Intuitive Eating Principle #6: Discover the satisfaction factor

Abbie Joy Womack
3 min readJun 28, 2018


Photo by frank mckenna on Unsplash

In the last post, we talked about learning to feel your fullness. That’s a great skill to have, but we also must remember that fullness and satisfaction are not necessarily the same thing. You can be physically full but not be satisfied for a variety of reasons — you didn’t eat what you were craving, your meal was missing a key component (carbs, fat, or protein), etc.

The satisfaction factor is one of the most powerful regulators of our eating. Ironically, it is the main thing we miss out on when we restrict/diet! Maslow tells us that we are driven by unmet needs. When we deny ourselves what we want, we end up eating more and enjoying less — fighting against our bodies instead of trusting them. This is one of the main reasons the diet mentality just doesn’t work.

When we eat what we truly want and we eat enough to be full, we start to believe we can trust our bodies to lead us to the right foods and the right amounts. As this trust grows, we begin to find that our bodies do an awesome job of self-regulating both amount and type of food we crave. We don’t need to count calories, eliminate food groups, or make other rules. Our bodies just do it for us…and we also get the added benefit of actually enjoying the things we eat. Imagine that!

Here’s a couple steps to help you regain satisfaction in eating…

  1. Ask yourself what you really want to eat. If you’ve lived with food rules for a long time, you may not actually know what you like to eat anymore! Take the time to rediscover your unique preferences. Be willing to try new things. No foods are off limits! (check out this post for more on making peace with food)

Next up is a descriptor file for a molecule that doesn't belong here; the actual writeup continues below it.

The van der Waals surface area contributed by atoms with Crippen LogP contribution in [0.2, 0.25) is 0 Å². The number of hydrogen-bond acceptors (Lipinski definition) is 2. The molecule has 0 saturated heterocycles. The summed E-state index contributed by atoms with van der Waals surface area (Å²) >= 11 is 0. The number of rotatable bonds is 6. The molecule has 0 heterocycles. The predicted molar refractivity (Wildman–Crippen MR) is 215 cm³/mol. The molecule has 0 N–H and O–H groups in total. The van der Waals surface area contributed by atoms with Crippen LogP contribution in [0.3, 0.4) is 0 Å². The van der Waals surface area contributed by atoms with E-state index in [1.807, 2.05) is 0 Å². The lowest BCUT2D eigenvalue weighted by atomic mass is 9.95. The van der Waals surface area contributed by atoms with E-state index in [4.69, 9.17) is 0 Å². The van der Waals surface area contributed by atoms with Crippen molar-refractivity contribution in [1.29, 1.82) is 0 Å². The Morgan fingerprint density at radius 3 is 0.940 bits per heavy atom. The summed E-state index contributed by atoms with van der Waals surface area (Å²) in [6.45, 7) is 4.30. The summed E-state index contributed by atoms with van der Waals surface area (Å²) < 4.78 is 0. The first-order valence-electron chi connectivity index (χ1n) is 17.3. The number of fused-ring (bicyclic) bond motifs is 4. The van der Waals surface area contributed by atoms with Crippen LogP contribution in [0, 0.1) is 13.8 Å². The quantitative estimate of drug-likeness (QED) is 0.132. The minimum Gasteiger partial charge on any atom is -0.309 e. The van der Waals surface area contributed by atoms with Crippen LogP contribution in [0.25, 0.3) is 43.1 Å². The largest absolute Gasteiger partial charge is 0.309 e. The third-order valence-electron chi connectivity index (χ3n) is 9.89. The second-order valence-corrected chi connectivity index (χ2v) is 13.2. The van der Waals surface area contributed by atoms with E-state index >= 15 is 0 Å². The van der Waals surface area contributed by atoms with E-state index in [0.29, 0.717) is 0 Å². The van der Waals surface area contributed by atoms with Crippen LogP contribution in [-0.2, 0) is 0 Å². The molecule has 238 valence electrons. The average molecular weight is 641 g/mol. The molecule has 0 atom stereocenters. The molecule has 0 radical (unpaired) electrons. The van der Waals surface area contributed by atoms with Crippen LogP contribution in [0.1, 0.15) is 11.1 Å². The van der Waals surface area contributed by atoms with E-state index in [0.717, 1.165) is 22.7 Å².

2. Discover the pleasure of the palate. Taste, texture, aroma, appearance, temperature, and filling-capacity are all components of food that we can experience and enjoy.
  3. Make your eating experience more enjoyable. Sitting down for a meal with a family member/friend will be much better than standing in front of the fridge…trust me.
  4. Check in throughout the meal to see if the food still tastes good. The more bites you take, the less appealing it will taste as you approach satiety. You will enjoy food more if you listen to your hunger and fullness cues!

You might find that it takes less food to make you feel satisfied as you discover what foods taste good and feel good. You also might find on some days that it takes more food for no apparent reason. Both of these are okay! Be nonjudgmental as you build trust with your body, and believe that you were created to be satisfied with what you eat.

To see my next post on principle #7: “honor your emotions without using food,” click here!



Abbie Joy Womack

Ice cream lover. Dog mom. Registered dietitian. Downtown HTX city dweller.